1 small clove of garlic (3g)
50g picked parsley leaves
100ml extra virgin olive oil
In a jug blender, puree the garlic, parsley leaves and olive oil. Taste, season as needed (it can take a good pinch of salt) and store in a glass jar. Keep refrigerated.
At this point, skin and debone the trout if required and place on a non-stick baking tray. Top with a few thin slices of grass-fed butter. Place in the pre-heated oven to heat through.
1 tbs coconut oil
350g leek, diced into approximately 1cm squares
160ml coconut cream
In a medium saucepan, melt the coconut oil and soften the leek for 3-4 minutes. Add the coconut cream, bring to the boil and reduce for 2-3 minutes. Taste and season as needed.
To assemble, place a bed of rocket in the centre of each plate. Place a mould of the creamed leek on top of the rocket. Lay a slice of the warm trout on the leek and then garnish the plate with parsley oil and salmon caviar. Finish with a few sweet potato chips.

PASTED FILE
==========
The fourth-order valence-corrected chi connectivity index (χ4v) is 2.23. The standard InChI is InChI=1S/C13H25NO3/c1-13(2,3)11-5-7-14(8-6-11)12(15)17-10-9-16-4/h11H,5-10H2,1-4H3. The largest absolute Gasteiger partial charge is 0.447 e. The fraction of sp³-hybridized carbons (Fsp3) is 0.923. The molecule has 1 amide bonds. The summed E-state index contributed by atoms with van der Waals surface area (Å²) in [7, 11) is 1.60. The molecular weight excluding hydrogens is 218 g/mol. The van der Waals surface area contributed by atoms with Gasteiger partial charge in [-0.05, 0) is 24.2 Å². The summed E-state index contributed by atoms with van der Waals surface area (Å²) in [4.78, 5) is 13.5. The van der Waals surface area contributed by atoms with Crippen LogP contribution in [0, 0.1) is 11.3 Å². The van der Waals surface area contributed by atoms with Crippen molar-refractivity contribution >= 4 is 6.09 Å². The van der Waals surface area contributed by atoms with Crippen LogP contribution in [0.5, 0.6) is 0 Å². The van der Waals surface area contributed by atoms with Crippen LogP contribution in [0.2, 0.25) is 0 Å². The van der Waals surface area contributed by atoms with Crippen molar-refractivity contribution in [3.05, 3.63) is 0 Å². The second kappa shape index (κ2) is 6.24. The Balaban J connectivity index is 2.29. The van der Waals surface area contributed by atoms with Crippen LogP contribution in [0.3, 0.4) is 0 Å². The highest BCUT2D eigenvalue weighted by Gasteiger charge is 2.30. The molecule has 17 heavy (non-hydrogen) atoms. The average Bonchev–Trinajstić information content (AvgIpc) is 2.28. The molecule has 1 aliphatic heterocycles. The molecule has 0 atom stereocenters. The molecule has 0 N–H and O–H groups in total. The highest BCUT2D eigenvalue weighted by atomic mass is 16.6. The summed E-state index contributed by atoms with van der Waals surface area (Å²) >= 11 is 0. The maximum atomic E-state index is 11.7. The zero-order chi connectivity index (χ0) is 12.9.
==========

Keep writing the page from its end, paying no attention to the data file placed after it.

“Osso Bucco” with Creamed Fennel, Spicy Salad
Osso Bucco is rustic, nourishing and your dinner guests will be licking at the beautiful soft marrow. Put this on in the morning and it will take no time to put together in the evening when you’re ready to serve.
Veal Osso Bucco
Lamb bone broth (or beef, chicken)
2-3 bay leaves
1 tablespoon mixed dried herbs
2 teaspoons chopped chilli
2 tablespoons dried wakame
After seasoning and browning the meat in a heavy based frypan, transfer the meat into a slow cooker and add the bay leaves, dried herbs, chilli and wakame. Cover in lamb bone broth and set the slow cooker to the lowest setting.